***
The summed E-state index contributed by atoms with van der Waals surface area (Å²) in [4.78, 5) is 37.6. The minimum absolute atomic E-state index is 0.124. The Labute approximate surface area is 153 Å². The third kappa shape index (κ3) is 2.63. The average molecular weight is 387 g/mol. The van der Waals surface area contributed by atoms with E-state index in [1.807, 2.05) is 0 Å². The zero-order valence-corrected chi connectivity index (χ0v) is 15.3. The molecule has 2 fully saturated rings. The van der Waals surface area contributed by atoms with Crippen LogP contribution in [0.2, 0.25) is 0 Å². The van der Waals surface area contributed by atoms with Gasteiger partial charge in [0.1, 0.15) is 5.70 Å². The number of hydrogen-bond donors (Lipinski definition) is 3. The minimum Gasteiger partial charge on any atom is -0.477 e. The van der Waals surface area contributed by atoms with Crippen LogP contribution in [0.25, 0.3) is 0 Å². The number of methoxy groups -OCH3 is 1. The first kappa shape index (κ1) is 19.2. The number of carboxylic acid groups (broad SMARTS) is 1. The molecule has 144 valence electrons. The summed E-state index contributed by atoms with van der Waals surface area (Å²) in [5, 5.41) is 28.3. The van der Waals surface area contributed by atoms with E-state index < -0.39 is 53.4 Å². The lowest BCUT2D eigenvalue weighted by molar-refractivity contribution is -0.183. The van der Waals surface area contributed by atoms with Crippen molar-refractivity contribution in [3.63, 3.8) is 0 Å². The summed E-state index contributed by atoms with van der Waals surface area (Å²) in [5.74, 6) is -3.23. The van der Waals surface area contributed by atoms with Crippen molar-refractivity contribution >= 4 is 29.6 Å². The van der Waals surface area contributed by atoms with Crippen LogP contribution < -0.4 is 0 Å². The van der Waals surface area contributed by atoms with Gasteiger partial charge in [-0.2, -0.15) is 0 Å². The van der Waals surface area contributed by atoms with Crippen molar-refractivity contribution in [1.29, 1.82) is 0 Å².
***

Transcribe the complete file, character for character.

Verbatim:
The summed E-state index contributed by atoms with van der Waals surface area (Å²) in [4.78, 5) is 37.6. The minimum absolute atomic E-state index is 0.124. The Labute approximate surface area is 153 Å². The third kappa shape index (κ3) is 2.63. The average molecular weight is 387 g/mol. The van der Waals surface area contributed by atoms with E-state index in [1.807, 2.05) is 0 Å². The zero-order valence-corrected chi connectivity index (χ0v) is 15.3. The molecule has 2 fully saturated rings. The van der Waals surface area contributed by atoms with Crippen LogP contribution in [0.2, 0.25) is 0 Å². The van der Waals surface area contributed by atoms with Gasteiger partial charge in [0.1, 0.15) is 5.70 Å². The number of hydrogen-bond donors (Lipinski definition) is 3. The minimum Gasteiger partial charge on any atom is -0.477 e. The van der Waals surface area contributed by atoms with Crippen LogP contribution in [0.25, 0.3) is 0 Å². The number of methoxy groups -OCH3 is 1. The first kappa shape index (κ1) is 19.2. The number of carboxylic acid groups (broad SMARTS) is 1. The molecule has 144 valence electrons. The summed E-state index contributed by atoms with van der Waals surface area (Å²) in [5, 5.41) is 28.3. The van der Waals surface area contributed by atoms with E-state index < -0.39 is 53.4 Å². The lowest BCUT2D eigenvalue weighted by molar-refractivity contribution is -0.183. The van der Waals surface area contributed by atoms with Crippen molar-refractivity contribution in [3.63, 3.8) is 0 Å². The summed E-state index contributed by atoms with van der Waals surface area (Å²) in [5.74, 6) is -3.23. The van der Waals surface area contributed by atoms with Crippen molar-refractivity contribution >= 4 is 29.6 Å². The van der Waals surface area contributed by atoms with Crippen LogP contribution < -0.4 is 0 Å². The van der Waals surface area contributed by atoms with Gasteiger partial charge in [-0.2, -0.15) is 0 Å². The van der Waals surface area contributed by atoms with Crippen molar-refractivity contribution in [1.29, 1.82) is 0 Å².